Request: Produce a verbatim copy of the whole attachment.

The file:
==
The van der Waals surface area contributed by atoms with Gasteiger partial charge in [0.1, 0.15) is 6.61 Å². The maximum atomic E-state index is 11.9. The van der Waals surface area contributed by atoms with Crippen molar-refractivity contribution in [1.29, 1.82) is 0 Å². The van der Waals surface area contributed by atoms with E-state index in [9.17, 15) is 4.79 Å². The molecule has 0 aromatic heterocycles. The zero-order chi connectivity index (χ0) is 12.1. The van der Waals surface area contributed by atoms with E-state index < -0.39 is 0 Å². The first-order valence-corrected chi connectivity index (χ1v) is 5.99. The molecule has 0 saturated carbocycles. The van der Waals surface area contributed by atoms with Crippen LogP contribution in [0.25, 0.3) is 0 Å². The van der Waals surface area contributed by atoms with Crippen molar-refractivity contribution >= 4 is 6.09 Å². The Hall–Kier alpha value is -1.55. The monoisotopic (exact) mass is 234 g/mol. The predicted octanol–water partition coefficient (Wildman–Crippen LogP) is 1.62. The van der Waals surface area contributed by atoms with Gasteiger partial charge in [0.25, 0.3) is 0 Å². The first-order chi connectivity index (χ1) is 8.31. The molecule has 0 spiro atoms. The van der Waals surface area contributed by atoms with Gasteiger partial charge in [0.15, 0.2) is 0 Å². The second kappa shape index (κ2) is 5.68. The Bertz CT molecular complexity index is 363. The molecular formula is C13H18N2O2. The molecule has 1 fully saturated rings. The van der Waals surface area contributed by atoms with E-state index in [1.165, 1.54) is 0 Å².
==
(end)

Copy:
The van der Waals surface area contributed by atoms with Gasteiger partial charge in [0.1, 0.15) is 6.61 Å². The maximum atomic E-state index is 11.9. The van der Waals surface area contributed by atoms with Crippen molar-refractivity contribution in [1.29, 1.82) is 0 Å². The van der Waals surface area contributed by atoms with E-state index in [9.17, 15) is 4.79 Å². The molecule has 0 aromatic heterocycles. The zero-order chi connectivity index (χ0) is 12.1. The van der Waals surface area contributed by atoms with E-state index < -0.39 is 0 Å². The first-order valence-corrected chi connectivity index (χ1v) is 5.99. The molecule has 0 saturated carbocycles. The van der Waals surface area contributed by atoms with Crippen LogP contribution in [0.25, 0.3) is 0 Å². The van der Waals surface area contributed by atoms with Crippen molar-refractivity contribution >= 4 is 6.09 Å². The Hall–Kier alpha value is -1.55. The monoisotopic (exact) mass is 234 g/mol. The predicted octanol–water partition coefficient (Wildman–Crippen LogP) is 1.62. The van der Waals surface area contributed by atoms with Gasteiger partial charge in [0.25, 0.3) is 0 Å². The first-order chi connectivity index (χ1) is 8.31. The molecule has 0 spiro atoms. The van der Waals surface area contributed by atoms with Gasteiger partial charge in [0.15, 0.2) is 0 Å². The second kappa shape index (κ2) is 5.68. The Bertz CT molecular complexity index is 363. The molecular formula is C13H18N2O2. The molecule has 1 fully saturated rings. The van der Waals surface area contributed by atoms with E-state index in [1.165, 1.54) is 0 Å².